We wanted to see Grand Canyon NP more intimately and chose to boondock in Kaibab National Forest so we could be as close as possible to the park itself. We were two miles from the park entrance and had absolutely no neighbors in sight. This, to me, is quintessential boondocking. Well, at least the solitary version of boondocking, which is pretty much the opposite of our recent experience with communal boondocking at Grand Teton National Park in Wyoming (spoiler: it was awesome). I digress.
This boondocking spot was fantastic. Surrounded by pines, with an empty, winding forest road behind us, we had total privacy but also the convenience of being two miles away from the second-most-visited national park in the country. And it was free. Have we mentioned how much we love boondocking on public land?
This specific boondocking experience definitely influenced our most-likely-abandoned-but-maybe-revisited-in-the-future business idea we covered here.
We stayed in Kaibab National Forest for three nights. We visited the park as a family and stuck to the overlook on the day we arrived. Hannah and I did individual hikes on the Bright Angel trail over the following two days.
On the first day – when we stayed on the overlook trail – we felt the pain of visiting the park during the busy season. Thankfully it wasn’t nearly as bad on the trails below the rim. We’ve read that only 1% of the park’s visitors venture below the rim!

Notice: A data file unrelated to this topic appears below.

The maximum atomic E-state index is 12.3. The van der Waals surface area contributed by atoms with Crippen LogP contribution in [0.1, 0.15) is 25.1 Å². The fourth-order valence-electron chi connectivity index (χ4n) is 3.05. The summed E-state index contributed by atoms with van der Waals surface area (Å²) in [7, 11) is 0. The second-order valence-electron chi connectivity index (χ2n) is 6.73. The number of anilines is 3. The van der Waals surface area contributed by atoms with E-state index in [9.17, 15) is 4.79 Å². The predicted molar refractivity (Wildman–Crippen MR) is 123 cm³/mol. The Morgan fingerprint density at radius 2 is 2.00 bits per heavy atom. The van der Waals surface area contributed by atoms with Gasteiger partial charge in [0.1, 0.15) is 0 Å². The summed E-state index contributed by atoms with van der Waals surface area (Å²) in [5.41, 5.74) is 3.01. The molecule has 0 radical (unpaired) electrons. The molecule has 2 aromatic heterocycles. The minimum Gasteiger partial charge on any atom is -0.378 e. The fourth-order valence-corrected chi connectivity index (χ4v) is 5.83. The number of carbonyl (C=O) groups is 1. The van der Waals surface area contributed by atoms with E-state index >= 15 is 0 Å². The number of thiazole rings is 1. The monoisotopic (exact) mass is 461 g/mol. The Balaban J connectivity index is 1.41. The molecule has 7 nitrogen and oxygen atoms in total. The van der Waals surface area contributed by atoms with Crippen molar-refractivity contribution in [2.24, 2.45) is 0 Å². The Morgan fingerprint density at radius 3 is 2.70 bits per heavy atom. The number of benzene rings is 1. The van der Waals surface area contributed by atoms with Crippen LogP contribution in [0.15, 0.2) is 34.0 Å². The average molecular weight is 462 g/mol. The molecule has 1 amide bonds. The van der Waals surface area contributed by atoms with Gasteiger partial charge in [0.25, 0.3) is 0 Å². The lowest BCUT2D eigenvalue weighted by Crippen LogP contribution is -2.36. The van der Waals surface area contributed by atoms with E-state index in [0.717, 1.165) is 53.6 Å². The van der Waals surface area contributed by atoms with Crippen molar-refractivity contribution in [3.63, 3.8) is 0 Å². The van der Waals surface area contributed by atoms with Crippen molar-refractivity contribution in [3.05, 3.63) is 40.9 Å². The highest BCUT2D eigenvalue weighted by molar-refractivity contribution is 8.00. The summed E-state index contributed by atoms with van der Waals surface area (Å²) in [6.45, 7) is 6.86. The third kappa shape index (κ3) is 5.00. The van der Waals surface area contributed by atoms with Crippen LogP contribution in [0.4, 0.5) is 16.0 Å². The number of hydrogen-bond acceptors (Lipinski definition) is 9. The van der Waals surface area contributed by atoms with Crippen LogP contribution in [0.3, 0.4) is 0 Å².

Bright Angel trail was one of the first trails in the canyon and remains one of the most popular and renowned trail in the park. It starts at the rim and descends into the canyon for pretty much as far as you’re willing to go. Because you have to turn around and come right back up!
The National Park Service has lots of in-depth documentation on the park’s trails. We read about Bright Angel prior to going so we knew what to expect and were happy that we did. They also have a NPS employee stationed on the trail, asking hikers where they’re planning on turning around and making sure they have enough water.
Hannah hiked first and smartly chose to turn around at the 3 mile resthouse. In total her hike was over 6 miles and descended around 2,000 feet into the canyon. She loved it!
I went the following day intending on doing the same hike. I felt great at the 3 mile resthouse turnaround point – of course I did, it was all downhill so far, and it was also in full shade – and decided to push it another 1,000 feet down to Indian Garden. And then to Plateau Point after that. Bright Angel is pretty enchanting and I felt like a seasoned hiker after backpacking in Supai with friends less than a week prior.
By the time I turned around I had descended around 3,000 feet over 6 miles. The sun had came over the canyon wall by that point and the temperature reached 95 near Indian Garden. Needless to say, the second half of the hike wasn’t nearly as fun as the first. Many rests were taken and the emergency pack of Pedialyte was consumed early.
I enjoyed the hike overall, but Bright Angel can be pretty brutal. It’s literally straight downhill going in and straight back up hill going out. You have to be prepared if you choose to push it on this trail. Also be mindful of sun exposure and temperature as you descend as they can greatly impact your ability to hike back out.
We loved Grand Canyon National Park and hope to revisit it in the future. Perhaps a rim-to-rim backpacking trip? We will see!
Date visited: April 2018